As I arrived on the stage of this show, everything seemed surreal. The lights, the crowd, the music, it all was too good to be true. Abby would have hated it, her being a lover of nature and despiser of anything that had to do with television and all. My anxiety kicked in, but it was too late to go back now. I took a pill before coming, hoping to lessen the constant “no” motion of my head and shaking of my hands… There wasn’t much else to do, so I put on my brightest smile, closed my hand on the medallion around my neck, and went to take the host’s hand. I let him guide me to a chair facing the audience and took a deep breath. The show must go on, right?
Host : “Hello Miss M., thank you for joining us here tonight”
Me : “My pleasure, thank you for inviting me! I’m a big fan of your show, I watch every Tube video you guys make”
Host : “What an honor! They are available in your country? Would you mind telling the folks here where you’re from?”
Me : “I’m from France. The country of cheese, wine, and gourmet food”
Host : “And what are you doing here in New York tonight?”
Me : “I’m here to talk about the making of my first movie based on my first book, and to thank all the awesome people I had the chance to work with on the film.”
Host : “I heard that your book was such a huge success in France that you had to translate it to English in less than two months?”
Me : “Yeah, I didn't want anyone else to touch it and my editor threatened to chain me on a computer if I didn’t finish the translation on time. He even took my personal computer and blocked Steam on the one he gave me so that I wouldn’t be distracted. Very thoughtful of him, don’t you think?”
Host : “Where I’m from, this is called torture! Now, would you tell us what that book is about? I tried to read it but I haven’t found the english version yet and my french is as good as your german”
Me : “Wow, that’s saying something! I’ll tell you the story, but it might take a while”
Host : “Don’t worry, we’ll cut all the useless parts when we upload it on Tube.”
Me : “That’s very reassuring, thank you. So there's the thing : a year ago I published a book on an app. It was written in French so I didn’t think it would find much of an audience, but oddly enough it did. It kind of went viral in my country, to tell the truth. The story is about a girl who had been abducted and kept as a slave for two years, and managed to escape. The book starts when she comes back home. It deals with the trauma that comes from abuse of all kinds, and how to live with it."
Host : "What do you mean "how to live with it"? "
Me : "How it affects your relationships with your close ones, per example. It’s a story about pain, horror, torture, and most of all hope. And two of the main characters are rats. I’m actually quite proud of it, if I may say so”
Host : “Oh, I think you may! It sounds like a truly awful story, it must have been quite a hit”
It was, indeed, an awful story. I cried so much while writing it, I still don’t understand how I managed to finish. There was so much of my own pain, of my nightmares and my hopes, that I had deleted and rewritten it three times before deciding to publish it. I believed that only my friends and my mother would bother reading this weird mix of fantasy and very real horror, and I wasn't sure that they would enjoy it.
The truth is, I have known more than a few of the hardships that my hero has had to face during her time as a slave. Some of my friends as well, and that is the reason why I had to write it : it was supposed to bring healing to me and to some of those poor souls that had suffered the same fate. Spoiler alert : it didn’t. But it helped, and most importantly, it brought us together.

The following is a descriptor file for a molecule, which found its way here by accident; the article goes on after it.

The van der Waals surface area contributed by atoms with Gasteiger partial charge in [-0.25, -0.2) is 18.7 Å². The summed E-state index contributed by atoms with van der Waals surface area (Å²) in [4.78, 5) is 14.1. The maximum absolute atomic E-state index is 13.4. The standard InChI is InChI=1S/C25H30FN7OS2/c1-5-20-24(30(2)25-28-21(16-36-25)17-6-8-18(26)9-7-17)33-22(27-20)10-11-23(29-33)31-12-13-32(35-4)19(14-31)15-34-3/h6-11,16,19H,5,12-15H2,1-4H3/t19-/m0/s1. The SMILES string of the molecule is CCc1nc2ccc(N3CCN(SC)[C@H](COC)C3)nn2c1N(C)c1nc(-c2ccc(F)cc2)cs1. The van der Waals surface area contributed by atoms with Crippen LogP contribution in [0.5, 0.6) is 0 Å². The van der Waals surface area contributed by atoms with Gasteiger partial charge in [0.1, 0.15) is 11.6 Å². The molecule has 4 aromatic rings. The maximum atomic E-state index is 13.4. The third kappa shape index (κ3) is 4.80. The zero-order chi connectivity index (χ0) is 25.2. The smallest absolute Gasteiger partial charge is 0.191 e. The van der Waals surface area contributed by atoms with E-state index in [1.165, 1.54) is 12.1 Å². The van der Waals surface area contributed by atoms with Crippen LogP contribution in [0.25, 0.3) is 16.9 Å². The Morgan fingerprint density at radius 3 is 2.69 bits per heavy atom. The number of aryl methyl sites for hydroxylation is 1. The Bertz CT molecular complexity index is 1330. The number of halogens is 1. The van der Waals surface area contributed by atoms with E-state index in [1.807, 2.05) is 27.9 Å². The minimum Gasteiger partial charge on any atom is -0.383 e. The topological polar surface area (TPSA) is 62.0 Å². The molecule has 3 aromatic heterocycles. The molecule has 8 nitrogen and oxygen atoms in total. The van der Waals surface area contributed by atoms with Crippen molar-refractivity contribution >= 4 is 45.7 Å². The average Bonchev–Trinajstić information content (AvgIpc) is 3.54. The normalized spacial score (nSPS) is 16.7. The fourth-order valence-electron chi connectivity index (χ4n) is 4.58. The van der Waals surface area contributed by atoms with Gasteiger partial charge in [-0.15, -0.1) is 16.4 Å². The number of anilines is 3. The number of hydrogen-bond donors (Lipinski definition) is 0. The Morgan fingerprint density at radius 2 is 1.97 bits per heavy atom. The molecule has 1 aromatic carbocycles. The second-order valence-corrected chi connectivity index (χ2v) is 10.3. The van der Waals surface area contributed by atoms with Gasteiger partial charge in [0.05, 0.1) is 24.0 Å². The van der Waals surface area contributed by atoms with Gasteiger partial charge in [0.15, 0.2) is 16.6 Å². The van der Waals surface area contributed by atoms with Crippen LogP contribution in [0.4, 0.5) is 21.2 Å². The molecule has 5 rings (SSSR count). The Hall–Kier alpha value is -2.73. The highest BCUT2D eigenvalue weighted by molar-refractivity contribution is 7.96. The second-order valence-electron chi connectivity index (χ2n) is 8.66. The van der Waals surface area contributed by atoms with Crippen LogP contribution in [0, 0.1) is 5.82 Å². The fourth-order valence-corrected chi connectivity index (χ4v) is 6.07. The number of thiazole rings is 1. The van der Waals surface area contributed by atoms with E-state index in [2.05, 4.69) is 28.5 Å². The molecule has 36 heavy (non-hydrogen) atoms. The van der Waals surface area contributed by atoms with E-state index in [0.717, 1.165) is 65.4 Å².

I ended up receiving letters and e-mails and comments all thanking me for having the courage to write about some of the worst taboos of our “civilised world”. And then it hit me : I was not alone! We were hundreds, maybe thousands, around the world, to have experienced these things. I needed to bring us together. To let others know that they had a safe place somewhere, and the weirdest family waiting to love, accept and protect them. My editor agreed with me, for financial reasons, hence the deadly deadline for the translation to English.
I worked day and night on it, resigning from my actual job just to have more time for this whole strange adventure. It was a tough time, with close to no contact with the outside world, no video games, no Tube, and a hell of a lot of instant noodles. Seriously, I just love those. They take 2 minutes to cook, go with almost anything you want to put in it, and give enough energy to work non-stop for six hours in a row. The only respite I had was cigarette breaks, and even these grew scarce as the translation progressed. NEver actually stopped, but reducing is already something, isn’t it?
Anyways, I digress.
I still didn’t think it would touch that many people. I mean, it’s a rather slow-paced story taking place in a fantasy world but without magic or elves or dwarves, and it talks about things that have already happened. Nobody wants to hear someone rant about their nightmares or tell only the worst pieces of the epic things they lived, right? Right? Wrong.
People from all around the globe reached out to tell their own stories in comments, reviews, and any other possible way. This book unleashed a tsunami, and I was no longer in control.
My therapist was a trauma specialist. She read it, and asked if she could refer it to some of her other patients to help them understand what PTSD was and how it affected them. One of these patients was Abigail, nicknamed Abby, and she wanted to be an actress. Another, Pierre, was a script. And both of them independently asked if they could write a movie out of this book, as they thought it might touch even more people and help them heal along with therapy.
Comments (10)See all